Las Vegas airport to implement RFID baggage-tag system

The first phase of the airportwide system is expected to be in use by May

McCarran International Airport in Las Vegas is implementing a baggage-tracking system that will use radio frequency identification (RFID) bag tags from Matrics Inc. to improve customer safety. The decision to implement the tracking system makes McCarran one of the first airports to use the RFID technology airportwide.

As part of the deal, Columbia, Md.-based Matrics will supply the airport with 100 million passive, nonbattery, disposable 900-MHz RFID tags over a five-year period for $25 million, or 25 cents per tag, according to John Shoemaker, vice president of business development at Matrics.

The entire project is expected to cost $125 million, with $94 million of that amount being paid for by the Transportation Security Administration (TSA), said Samuel Ingalls, the airport's information systems manager. The airport will pick up the rest of the cost.

The TSA is partially funding similar projects at other airports, including Denver International Airport and Los Angeles International Airport. Florida's Jacksonville International Airport has already implemented an airportwide in-line screening system for checked baggage but has only partially implemented an RFID tracking system.

The first phase of McCarran's new system, expected to be operational in May 2004, will automatically track all checked-in passenger bags through in-line explosive detection and screening equipment, according to Shoemaker. This phase will include use of a facility that screens off-site baggage coming from hotels and car rental companies, as well as two other screening facilities to handle baggage checked in at the airport's main terminal, Ingalls said. Travelers check in about 60,000 bags a day at McCarran.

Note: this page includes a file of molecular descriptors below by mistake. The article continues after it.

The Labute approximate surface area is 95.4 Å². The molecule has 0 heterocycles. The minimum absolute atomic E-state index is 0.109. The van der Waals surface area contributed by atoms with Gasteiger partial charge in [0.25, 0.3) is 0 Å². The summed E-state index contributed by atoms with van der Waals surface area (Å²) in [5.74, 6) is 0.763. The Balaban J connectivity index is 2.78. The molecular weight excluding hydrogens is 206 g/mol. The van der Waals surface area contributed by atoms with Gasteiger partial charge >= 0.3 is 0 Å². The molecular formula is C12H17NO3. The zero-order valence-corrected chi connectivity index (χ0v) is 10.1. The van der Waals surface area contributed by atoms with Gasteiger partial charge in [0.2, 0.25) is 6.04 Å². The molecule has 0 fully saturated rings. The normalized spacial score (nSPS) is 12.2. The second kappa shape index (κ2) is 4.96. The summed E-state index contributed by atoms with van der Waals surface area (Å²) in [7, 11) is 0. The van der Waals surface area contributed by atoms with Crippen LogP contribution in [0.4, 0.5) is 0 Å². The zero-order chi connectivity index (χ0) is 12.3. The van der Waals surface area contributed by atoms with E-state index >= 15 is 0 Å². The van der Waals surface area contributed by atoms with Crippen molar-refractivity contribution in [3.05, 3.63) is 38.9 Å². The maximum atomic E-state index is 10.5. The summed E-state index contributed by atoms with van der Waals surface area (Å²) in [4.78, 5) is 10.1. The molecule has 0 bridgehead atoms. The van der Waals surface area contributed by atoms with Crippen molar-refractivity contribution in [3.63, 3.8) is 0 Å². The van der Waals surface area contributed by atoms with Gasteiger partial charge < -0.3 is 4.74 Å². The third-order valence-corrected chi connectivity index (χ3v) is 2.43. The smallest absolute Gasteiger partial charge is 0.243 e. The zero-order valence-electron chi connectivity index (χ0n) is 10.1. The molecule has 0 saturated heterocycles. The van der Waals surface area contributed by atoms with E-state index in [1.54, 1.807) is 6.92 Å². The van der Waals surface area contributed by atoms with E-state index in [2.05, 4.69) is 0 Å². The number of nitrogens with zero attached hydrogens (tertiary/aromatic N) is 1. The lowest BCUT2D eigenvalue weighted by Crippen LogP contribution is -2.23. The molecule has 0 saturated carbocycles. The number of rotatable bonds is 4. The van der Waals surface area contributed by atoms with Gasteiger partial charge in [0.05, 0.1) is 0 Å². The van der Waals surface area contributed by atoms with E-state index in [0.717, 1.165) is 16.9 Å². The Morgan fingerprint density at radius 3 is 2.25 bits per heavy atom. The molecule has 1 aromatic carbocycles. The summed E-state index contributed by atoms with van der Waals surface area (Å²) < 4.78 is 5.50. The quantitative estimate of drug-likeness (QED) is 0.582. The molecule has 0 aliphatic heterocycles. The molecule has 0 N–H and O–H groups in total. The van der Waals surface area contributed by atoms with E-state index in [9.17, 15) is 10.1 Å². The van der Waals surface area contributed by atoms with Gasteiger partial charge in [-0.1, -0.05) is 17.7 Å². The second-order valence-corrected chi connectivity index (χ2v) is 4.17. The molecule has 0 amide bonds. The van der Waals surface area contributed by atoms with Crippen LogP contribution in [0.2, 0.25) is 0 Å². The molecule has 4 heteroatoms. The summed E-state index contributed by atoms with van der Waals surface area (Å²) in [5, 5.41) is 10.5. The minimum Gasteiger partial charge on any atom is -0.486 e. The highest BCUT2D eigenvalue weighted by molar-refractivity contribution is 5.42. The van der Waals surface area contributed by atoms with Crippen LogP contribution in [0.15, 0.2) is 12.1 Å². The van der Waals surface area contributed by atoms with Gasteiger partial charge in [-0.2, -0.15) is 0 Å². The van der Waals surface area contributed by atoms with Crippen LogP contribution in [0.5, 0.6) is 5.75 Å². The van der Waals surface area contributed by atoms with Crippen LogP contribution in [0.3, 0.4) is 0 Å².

Shoemaker said the first phase of the project will involve five airlines and 38% to 40% of airport travelers.

The process starts at the ticket counter or curbside check-in, where a regular baggage tag with an RFID chip and antenna imbedded in it will be printed out and attached to each bag, he said. Each tag will carry a unique identifier and will be read while the bag is transported on conveyors through the appropriate explosive-screening machine and onto the specific plane. If the bag doesn't clear the explosive-screening machine, it will be sent to a special facility to be checked by hand.

Information from the tags is passed to FKI Logistex's software controls. FKI, based in Danville, Ky., is providing the systems architecture and integration.

Shoemaker stressed the tags' 99.8% accuracy and noted that they can be tracked from a distance of up to 30 feet. Bar-code tags now commonly used must be in close proximity to a reader.

The use of RFID tags has been gaining in popularity this year as a supply chain management tool. The U.S. Department of Defense last month said it will require its suppliers to use the tags on all cases and pallets by January 2005 (see story). And Wal-Mart Stores Inc. in June said it would require its top 100 suppliers to do the same thing (see story). One nagging issue has been the tags' cost. Although Matrics has promised to deliver them at 25 cents apiece, Jeff Woods, an analyst at Gartner Inc., was doubtful that it could hit that price.

"I would want to know what all the terms and conditions are before I'd say 25 cents is the going rate for tags," Woods said. "I'm skeptical of it."

Woods said, however, that he hopes Matrics can achieve that price, because doing so could speed the tags' adoption elsewhere.

Gene Alvarez, an analyst at Meta Group Inc., said he believes the RFID technology will work its way into more and more airports, not just for security but as a way to match bags with passengers and reduce delays.

Copyright © 2003 IDG Communications, Inc.

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